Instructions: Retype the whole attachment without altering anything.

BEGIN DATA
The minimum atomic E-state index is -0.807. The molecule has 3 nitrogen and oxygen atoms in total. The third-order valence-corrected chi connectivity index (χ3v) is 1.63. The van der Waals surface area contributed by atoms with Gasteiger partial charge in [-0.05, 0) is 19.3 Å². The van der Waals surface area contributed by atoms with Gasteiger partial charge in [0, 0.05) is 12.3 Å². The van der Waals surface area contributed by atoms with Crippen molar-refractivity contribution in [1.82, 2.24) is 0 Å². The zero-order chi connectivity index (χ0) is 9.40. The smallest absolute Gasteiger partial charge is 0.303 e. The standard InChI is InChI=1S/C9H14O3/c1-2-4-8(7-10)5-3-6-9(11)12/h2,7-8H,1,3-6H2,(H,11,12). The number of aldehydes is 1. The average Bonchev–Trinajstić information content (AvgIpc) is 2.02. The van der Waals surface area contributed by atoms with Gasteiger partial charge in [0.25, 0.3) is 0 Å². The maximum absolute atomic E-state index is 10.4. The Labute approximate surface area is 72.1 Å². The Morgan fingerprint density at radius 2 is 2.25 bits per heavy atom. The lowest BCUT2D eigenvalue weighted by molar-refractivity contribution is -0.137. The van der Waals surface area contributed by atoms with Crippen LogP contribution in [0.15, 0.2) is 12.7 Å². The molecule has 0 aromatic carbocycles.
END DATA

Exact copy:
The minimum atomic E-state index is -0.807. The molecule has 3 nitrogen and oxygen atoms in total. The third-order valence-corrected chi connectivity index (χ3v) is 1.63. The van der Waals surface area contributed by atoms with Gasteiger partial charge in [-0.05, 0) is 19.3 Å². The van der Waals surface area contributed by atoms with Gasteiger partial charge in [0, 0.05) is 12.3 Å². The van der Waals surface area contributed by atoms with Crippen molar-refractivity contribution in [1.82, 2.24) is 0 Å². The zero-order chi connectivity index (χ0) is 9.40. The smallest absolute Gasteiger partial charge is 0.303 e. The standard InChI is InChI=1S/C9H14O3/c1-2-4-8(7-10)5-3-6-9(11)12/h2,7-8H,1,3-6H2,(H,11,12). The number of aldehydes is 1. The average Bonchev–Trinajstić information content (AvgIpc) is 2.02. The van der Waals surface area contributed by atoms with Gasteiger partial charge in [0.25, 0.3) is 0 Å². The maximum absolute atomic E-state index is 10.4. The Labute approximate surface area is 72.1 Å². The Morgan fingerprint density at radius 2 is 2.25 bits per heavy atom. The lowest BCUT2D eigenvalue weighted by molar-refractivity contribution is -0.137. The van der Waals surface area contributed by atoms with Crippen LogP contribution in [0.15, 0.2) is 12.7 Å². The molecule has 0 aromatic carbocycles.